Elor Azaria made an error in judgement, there is no doubt about it, but the judges failed to see before their eyes a young soldier who was sent on a difficult mission in an impossible reality.
Not a single word of compassion was heard from the panel of judges at the military court in Tel Aviv towards IDF soldier Elor Azaria or towards his family throughout the entire reading of the verdict. If they had even the slightest sensitivity, they would not have stood there and read the ruling for two and a half hours, without providing the bottom line at the very beginning: Guilty. Reading 309 clauses of the ruling while keeping the soldier in terrible suspense symbolizes the court’s humiliating attitude.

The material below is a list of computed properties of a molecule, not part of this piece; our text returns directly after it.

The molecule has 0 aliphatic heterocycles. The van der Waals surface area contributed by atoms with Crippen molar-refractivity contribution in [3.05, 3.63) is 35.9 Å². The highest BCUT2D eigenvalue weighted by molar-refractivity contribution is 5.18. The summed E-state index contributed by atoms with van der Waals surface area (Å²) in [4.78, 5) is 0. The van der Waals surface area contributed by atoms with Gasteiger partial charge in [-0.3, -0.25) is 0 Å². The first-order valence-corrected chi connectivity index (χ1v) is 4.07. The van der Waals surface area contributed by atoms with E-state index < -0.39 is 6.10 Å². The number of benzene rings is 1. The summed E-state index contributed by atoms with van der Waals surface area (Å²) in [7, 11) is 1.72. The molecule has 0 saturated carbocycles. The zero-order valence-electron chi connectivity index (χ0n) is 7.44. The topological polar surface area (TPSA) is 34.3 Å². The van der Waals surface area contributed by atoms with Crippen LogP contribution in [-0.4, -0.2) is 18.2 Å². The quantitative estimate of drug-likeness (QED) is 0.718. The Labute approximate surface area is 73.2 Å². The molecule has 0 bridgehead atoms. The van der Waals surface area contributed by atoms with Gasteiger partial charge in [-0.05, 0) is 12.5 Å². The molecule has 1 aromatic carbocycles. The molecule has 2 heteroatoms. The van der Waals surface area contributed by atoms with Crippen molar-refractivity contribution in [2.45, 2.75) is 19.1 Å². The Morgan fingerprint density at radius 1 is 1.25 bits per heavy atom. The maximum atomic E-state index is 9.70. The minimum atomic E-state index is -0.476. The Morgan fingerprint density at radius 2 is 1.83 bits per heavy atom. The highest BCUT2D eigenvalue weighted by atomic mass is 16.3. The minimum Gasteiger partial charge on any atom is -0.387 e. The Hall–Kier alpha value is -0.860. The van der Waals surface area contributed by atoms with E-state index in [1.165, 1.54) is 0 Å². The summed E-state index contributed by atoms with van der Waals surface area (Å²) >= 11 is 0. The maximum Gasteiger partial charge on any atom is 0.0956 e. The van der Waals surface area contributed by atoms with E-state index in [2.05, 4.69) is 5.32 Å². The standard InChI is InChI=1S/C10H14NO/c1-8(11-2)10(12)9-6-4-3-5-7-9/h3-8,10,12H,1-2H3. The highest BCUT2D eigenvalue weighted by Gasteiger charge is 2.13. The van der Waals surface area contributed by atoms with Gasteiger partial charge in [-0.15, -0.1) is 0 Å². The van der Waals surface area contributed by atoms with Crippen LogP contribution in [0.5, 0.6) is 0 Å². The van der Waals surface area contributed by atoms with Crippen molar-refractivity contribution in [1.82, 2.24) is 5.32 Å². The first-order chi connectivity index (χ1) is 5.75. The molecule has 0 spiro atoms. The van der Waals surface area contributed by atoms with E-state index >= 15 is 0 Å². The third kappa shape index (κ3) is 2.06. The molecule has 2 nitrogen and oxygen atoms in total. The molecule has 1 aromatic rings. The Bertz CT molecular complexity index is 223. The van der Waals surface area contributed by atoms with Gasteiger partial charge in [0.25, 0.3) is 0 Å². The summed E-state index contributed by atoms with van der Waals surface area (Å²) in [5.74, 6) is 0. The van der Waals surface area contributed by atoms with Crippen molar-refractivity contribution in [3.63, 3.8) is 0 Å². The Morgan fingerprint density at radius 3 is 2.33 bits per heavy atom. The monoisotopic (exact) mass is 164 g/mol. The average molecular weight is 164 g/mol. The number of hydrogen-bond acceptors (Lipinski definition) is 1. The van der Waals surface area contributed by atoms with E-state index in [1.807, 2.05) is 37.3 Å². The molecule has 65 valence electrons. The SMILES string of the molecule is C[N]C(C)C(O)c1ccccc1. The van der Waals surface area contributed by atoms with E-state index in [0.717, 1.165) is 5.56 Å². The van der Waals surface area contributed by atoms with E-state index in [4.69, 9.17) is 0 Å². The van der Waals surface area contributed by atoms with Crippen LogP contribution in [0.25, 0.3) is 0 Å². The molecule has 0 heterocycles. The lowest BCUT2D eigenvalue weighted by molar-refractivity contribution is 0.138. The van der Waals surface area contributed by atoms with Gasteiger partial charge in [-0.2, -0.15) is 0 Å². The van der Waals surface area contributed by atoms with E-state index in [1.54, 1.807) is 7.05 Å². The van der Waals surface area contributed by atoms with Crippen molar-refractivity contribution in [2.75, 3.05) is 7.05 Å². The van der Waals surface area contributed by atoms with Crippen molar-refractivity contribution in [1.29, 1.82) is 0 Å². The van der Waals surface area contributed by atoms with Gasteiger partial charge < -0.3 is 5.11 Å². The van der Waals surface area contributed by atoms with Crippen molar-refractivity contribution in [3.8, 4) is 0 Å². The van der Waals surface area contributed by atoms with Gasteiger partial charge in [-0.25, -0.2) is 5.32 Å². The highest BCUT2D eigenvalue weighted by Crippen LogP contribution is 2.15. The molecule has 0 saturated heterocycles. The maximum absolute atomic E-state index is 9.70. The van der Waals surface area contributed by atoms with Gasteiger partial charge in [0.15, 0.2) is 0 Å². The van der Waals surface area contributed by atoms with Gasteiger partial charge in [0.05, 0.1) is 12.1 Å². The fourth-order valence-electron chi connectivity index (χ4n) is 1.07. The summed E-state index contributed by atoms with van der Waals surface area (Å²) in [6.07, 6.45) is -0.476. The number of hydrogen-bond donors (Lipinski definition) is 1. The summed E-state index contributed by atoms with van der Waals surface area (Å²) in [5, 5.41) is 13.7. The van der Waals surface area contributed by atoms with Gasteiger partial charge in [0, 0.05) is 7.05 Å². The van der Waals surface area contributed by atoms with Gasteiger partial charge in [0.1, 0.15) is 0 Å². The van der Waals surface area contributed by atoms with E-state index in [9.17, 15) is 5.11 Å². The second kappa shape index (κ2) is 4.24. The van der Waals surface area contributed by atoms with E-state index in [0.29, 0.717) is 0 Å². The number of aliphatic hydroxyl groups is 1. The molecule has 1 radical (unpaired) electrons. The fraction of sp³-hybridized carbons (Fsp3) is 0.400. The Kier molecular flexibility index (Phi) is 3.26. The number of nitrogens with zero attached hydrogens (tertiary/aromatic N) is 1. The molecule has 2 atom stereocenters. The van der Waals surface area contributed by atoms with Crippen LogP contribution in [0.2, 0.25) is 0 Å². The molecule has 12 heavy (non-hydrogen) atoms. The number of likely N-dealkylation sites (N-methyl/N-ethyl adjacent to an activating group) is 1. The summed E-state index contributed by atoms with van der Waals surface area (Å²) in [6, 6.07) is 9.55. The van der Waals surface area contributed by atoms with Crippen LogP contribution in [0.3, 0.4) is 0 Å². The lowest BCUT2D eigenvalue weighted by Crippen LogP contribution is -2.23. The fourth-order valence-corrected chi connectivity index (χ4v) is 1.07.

The judges did not see before their eyes a young soldier who was sent on a difficult mission in an impossible reality. They did not see a shocked soldier attending to his wounded friend, who was in a state of deep fear several minutes earlier. How could this panel express any solidarity or empathy, if most of its members never experienced a combat situation?
And that is the essence of the injustice: Retroactively judging—inside a protected and air-conditioned courtroom—something that happened in a chaotic reality, while turning their backs on a person who was sent to the battlefield to defend us all. More at yNet.